of athletics
breeds concern
The decision to push back the start of winter high school athletics was not a shocker.
Many had expected it after the Connecticut Interscholastic Athletic Conference originally released a plan to have winter sports, including basketball and hockey with modifications, begin early in December.
The CIAC Board of Control, made up primarily of superintendents and principals, nixed that idea the week before Thanksgiving.
After several large school systems in the state decided they would go to all remote learning through the holidays due to the pandemic and the high incidence of cases either in the town or in the schools, the Board of Control decided to follow suit.
Now, winter sports are scheduled to, optimistically, begin when those larger school systems return to some form of in-person learning on Jan. 19.
Fortunately for many student-athletes at The Woodstock Academy, all has not been lost thus far.
Due, in part, to the fact that the school opted to continue remote learning throughout the fall season, fall athletics were not interrupted like they were at so many high schools around the state.
“Our mission all along has been to keep kids active and I think we’ve done a great job of that. We had a successful fall season,” said athletic director Sean Saucier.
It may not have been a typical season, but it was a season.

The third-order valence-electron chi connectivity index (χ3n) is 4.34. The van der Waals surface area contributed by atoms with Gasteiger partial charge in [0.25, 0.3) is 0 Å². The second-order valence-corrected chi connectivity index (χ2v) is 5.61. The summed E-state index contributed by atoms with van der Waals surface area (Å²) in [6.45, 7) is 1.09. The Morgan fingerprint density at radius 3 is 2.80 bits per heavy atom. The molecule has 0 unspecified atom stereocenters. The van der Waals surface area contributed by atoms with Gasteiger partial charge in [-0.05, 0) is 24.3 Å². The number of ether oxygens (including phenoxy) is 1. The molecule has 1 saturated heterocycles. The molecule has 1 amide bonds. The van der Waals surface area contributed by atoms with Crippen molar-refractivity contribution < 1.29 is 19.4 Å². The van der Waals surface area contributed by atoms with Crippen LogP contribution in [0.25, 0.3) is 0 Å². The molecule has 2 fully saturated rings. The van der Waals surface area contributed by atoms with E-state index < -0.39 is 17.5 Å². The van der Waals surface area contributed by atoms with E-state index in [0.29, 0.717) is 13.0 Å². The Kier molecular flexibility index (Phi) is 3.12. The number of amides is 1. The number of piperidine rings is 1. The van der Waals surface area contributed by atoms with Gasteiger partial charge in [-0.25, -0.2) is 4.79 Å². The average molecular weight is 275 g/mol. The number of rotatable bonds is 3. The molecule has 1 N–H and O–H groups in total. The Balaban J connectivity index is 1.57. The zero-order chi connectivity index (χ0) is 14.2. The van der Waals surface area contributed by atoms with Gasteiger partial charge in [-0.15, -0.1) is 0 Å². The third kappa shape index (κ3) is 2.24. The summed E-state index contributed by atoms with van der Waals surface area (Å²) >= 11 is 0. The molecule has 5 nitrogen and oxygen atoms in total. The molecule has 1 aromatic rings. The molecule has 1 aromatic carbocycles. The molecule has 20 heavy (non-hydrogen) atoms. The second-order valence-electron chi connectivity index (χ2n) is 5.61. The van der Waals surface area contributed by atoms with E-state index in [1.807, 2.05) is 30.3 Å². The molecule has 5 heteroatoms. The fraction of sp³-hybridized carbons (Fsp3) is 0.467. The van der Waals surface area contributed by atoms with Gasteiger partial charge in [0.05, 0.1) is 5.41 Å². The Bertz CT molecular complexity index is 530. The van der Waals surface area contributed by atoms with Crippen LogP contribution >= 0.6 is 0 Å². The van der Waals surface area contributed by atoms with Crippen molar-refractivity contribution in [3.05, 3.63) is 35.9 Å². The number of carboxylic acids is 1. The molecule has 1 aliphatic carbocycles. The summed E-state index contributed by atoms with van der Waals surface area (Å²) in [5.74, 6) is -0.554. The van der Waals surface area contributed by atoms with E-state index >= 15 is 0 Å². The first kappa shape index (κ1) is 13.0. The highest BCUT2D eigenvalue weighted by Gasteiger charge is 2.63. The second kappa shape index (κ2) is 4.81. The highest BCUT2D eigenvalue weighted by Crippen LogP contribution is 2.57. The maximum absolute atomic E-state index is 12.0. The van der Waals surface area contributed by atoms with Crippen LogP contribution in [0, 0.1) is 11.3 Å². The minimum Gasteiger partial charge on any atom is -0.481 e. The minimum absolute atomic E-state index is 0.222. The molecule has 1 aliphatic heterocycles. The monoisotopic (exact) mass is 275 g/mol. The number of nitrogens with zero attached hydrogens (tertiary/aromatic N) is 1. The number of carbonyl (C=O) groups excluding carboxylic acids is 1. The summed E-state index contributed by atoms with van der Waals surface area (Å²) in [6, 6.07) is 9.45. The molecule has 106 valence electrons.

With the exception of cross-country, the Centaurs fall varsity teams all had contests that numbered in the double digits.
And all had something to play for at the end.
The boys’ soccer and girls’ volleyball teams captured regional “titles” while the girls’ soccer team lost in a regional final and the field hockey team fell in a semifinal contest.
Now, the hold button has been pressed as winter approaches.
“I think it’s terrible for the kids,” said Woodstock Academy girls’ basketball coach Will Fleeton. “Some were able to participate in sports this fall, but those that didn’t have essentially been sitting since last March. That’s encroaching on a year for some of them. I feel for them because that is what we’re all in this for, it’s all about them. For them not to be able to participate right now is a bitter pill to swallow, but on the other side of the coin is reality. I don’t know what the correct answer is but until we all do, this is how we have to take it.”